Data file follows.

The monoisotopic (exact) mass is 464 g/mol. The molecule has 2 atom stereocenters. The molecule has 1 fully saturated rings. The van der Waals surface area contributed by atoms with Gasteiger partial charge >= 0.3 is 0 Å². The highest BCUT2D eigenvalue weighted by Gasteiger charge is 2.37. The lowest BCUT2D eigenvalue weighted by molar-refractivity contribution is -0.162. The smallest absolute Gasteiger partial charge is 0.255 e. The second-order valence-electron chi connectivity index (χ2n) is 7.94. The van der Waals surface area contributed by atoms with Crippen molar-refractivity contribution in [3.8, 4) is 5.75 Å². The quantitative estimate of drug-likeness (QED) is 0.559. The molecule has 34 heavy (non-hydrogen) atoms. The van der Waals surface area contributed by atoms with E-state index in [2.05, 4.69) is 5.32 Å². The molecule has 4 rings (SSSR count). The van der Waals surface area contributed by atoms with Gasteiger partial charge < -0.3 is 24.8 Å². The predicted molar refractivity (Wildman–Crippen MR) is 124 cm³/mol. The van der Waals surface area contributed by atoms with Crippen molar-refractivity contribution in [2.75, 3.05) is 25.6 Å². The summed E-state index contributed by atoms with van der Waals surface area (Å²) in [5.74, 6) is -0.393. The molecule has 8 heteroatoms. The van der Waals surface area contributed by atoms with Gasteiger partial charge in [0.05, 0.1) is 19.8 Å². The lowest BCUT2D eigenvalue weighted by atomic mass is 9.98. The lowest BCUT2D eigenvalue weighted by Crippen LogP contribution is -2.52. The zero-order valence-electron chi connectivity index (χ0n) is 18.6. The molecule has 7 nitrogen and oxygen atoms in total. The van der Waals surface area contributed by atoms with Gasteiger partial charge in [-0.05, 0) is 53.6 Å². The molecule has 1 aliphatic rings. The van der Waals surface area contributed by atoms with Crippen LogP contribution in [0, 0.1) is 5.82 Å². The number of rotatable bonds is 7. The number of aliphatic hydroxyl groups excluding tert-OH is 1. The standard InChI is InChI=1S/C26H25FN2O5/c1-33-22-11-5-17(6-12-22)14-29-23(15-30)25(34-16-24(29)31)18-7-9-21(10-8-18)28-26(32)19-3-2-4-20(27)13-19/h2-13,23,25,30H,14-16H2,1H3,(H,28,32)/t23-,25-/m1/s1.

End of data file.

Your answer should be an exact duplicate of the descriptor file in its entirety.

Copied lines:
The monoisotopic (exact) mass is 464 g/mol. The molecule has 2 atom stereocenters. The molecule has 1 fully saturated rings. The van der Waals surface area contributed by atoms with Gasteiger partial charge >= 0.3 is 0 Å². The highest BCUT2D eigenvalue weighted by Gasteiger charge is 2.37. The lowest BCUT2D eigenvalue weighted by molar-refractivity contribution is -0.162. The smallest absolute Gasteiger partial charge is 0.255 e. The second-order valence-electron chi connectivity index (χ2n) is 7.94. The van der Waals surface area contributed by atoms with Crippen molar-refractivity contribution in [3.8, 4) is 5.75 Å². The quantitative estimate of drug-likeness (QED) is 0.559. The molecule has 34 heavy (non-hydrogen) atoms. The van der Waals surface area contributed by atoms with E-state index in [2.05, 4.69) is 5.32 Å². The molecule has 4 rings (SSSR count). The van der Waals surface area contributed by atoms with Gasteiger partial charge < -0.3 is 24.8 Å². The predicted molar refractivity (Wildman–Crippen MR) is 124 cm³/mol. The van der Waals surface area contributed by atoms with Crippen molar-refractivity contribution in [2.75, 3.05) is 25.6 Å². The summed E-state index contributed by atoms with van der Waals surface area (Å²) in [5.74, 6) is -0.393. The molecule has 8 heteroatoms. The van der Waals surface area contributed by atoms with Gasteiger partial charge in [0.05, 0.1) is 19.8 Å². The lowest BCUT2D eigenvalue weighted by atomic mass is 9.98. The lowest BCUT2D eigenvalue weighted by Crippen LogP contribution is -2.52. The zero-order valence-electron chi connectivity index (χ0n) is 18.6. The molecule has 7 nitrogen and oxygen atoms in total. The van der Waals surface area contributed by atoms with Gasteiger partial charge in [-0.05, 0) is 53.6 Å². The molecule has 1 aliphatic rings. The van der Waals surface area contributed by atoms with Crippen LogP contribution in [0, 0.1) is 5.82 Å². The number of rotatable bonds is 7. The number of aliphatic hydroxyl groups excluding tert-OH is 1. The standard InChI is InChI=1S/C26H25FN2O5/c1-33-22-11-5-17(6-12-22)14-29-23(15-30)25(34-16-24(29)31)18-7-9-21(10-8-18)28-26(32)19-3-2-4-20(27)13-19/h2-13,23,25,30H,14-16H2,1H3,(H,28,32)/t23-,25-/m1/s1.